The Guardian
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Philippines’ largest telco sees costly, painful fight


philippinesPhilippine Long Distance Telephone, the country’s largest telecommunications firm, said Tuesday it expects to spend nearly $1 billion in a “painful” fight to survive the consumer shift to digital from traditional phone services.

The listed company said net profit for the first three months of the year was flat at 9.4 billion pesos ($211 million), and the full-year net profit would likely fall below the 34.1 billion pesos it posted last year.

The company said the growth in its mobile Internet business had not been strong enough to offset the decline in its traditional revenue sources — voice calls and text messaging — that account for 60 percent of the total.

“It’s either we pivot or we perish,” PLDT chairman Manuel Pangilinan told reporters.

He said PLDT may exceed the record 39-billion peso ($876 million) expansion budget it set this year to build more 3G and LTE (Long-Term Evolution) infrastructure and entice more of its subscribers to go online.

“In many respects, it’s like changing tyres while the car is moving,” he said.

“The whole way into this is to implement the digital pivot… It will be painful.”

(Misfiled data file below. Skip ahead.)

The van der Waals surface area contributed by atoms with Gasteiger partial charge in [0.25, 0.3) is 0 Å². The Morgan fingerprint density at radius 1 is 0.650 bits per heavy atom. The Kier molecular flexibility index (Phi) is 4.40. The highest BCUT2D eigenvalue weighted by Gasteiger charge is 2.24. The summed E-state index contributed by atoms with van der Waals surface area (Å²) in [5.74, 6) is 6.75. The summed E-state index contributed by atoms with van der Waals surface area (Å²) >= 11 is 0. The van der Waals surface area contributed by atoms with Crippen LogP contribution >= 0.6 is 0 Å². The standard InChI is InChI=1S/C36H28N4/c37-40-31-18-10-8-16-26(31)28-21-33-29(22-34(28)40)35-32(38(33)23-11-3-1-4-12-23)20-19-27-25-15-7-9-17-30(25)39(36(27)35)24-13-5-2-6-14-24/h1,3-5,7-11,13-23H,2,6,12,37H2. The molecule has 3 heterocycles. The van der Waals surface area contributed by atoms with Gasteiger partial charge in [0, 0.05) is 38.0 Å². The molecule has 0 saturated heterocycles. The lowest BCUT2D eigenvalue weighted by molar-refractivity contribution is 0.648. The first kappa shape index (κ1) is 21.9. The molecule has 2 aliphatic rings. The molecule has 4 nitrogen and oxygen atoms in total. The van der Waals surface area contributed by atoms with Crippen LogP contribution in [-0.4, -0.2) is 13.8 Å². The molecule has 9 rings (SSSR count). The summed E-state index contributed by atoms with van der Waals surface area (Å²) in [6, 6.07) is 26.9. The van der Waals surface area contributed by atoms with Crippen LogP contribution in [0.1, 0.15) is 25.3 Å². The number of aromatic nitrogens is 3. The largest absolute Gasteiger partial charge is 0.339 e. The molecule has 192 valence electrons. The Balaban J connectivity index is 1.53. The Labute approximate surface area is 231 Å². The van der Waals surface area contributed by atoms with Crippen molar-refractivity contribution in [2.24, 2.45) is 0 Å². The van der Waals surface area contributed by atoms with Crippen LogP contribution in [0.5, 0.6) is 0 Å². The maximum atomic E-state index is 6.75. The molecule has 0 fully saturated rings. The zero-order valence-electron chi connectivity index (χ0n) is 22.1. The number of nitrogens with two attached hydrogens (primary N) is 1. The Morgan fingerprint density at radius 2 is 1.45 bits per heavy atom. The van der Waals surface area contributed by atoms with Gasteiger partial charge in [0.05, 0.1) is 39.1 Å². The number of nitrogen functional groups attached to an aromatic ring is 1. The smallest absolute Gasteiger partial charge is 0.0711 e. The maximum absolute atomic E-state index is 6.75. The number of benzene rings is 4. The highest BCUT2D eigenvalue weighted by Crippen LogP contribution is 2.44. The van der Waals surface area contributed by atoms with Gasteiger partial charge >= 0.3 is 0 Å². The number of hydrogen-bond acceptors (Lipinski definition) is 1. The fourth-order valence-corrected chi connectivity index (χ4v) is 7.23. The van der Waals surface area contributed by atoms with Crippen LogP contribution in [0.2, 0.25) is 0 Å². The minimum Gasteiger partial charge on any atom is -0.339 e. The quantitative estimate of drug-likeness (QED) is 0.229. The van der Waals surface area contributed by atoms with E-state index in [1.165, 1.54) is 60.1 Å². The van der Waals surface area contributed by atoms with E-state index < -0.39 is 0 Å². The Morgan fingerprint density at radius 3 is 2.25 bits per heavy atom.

While data and broadband revenue grew 11 percent to 11.2 billion pesos in the January-March period, it accounted for only 27 percent of the total.

Revenue from local voice calls and text messages dipped two percent to 24.2 billion pesos.

Revenue from international and domestic long distance calls, which account for 13 percent of the total, fell 19 percent to 5.2 billion pesos.

“There is an ongoing evolution of the telco subscriber into the digital consumer and there is a need by PLDT to identify new ways of serving the customer,” said company president Napoleon Nazareno.

He said PLDT would continue offering free access to selected websites and applications to whet consumers’ appetite and persuade them to subscribe to full data plans.

While Filipinos are among the world’s most active Internet users, the country also has one of the slowest average connection speeds.

The record capital outlay this year would help address that, company spokesman Ramon Isberto told AFP.

Pangilinan said he could not say when revenues from PLDT’s Internet services would overtake those from its so-called “legacy” businesses.

“Every 10 years there is a revolution in this industry. It will be a contest on various fronts — infrastructure, pricing, digital experience,” he said.

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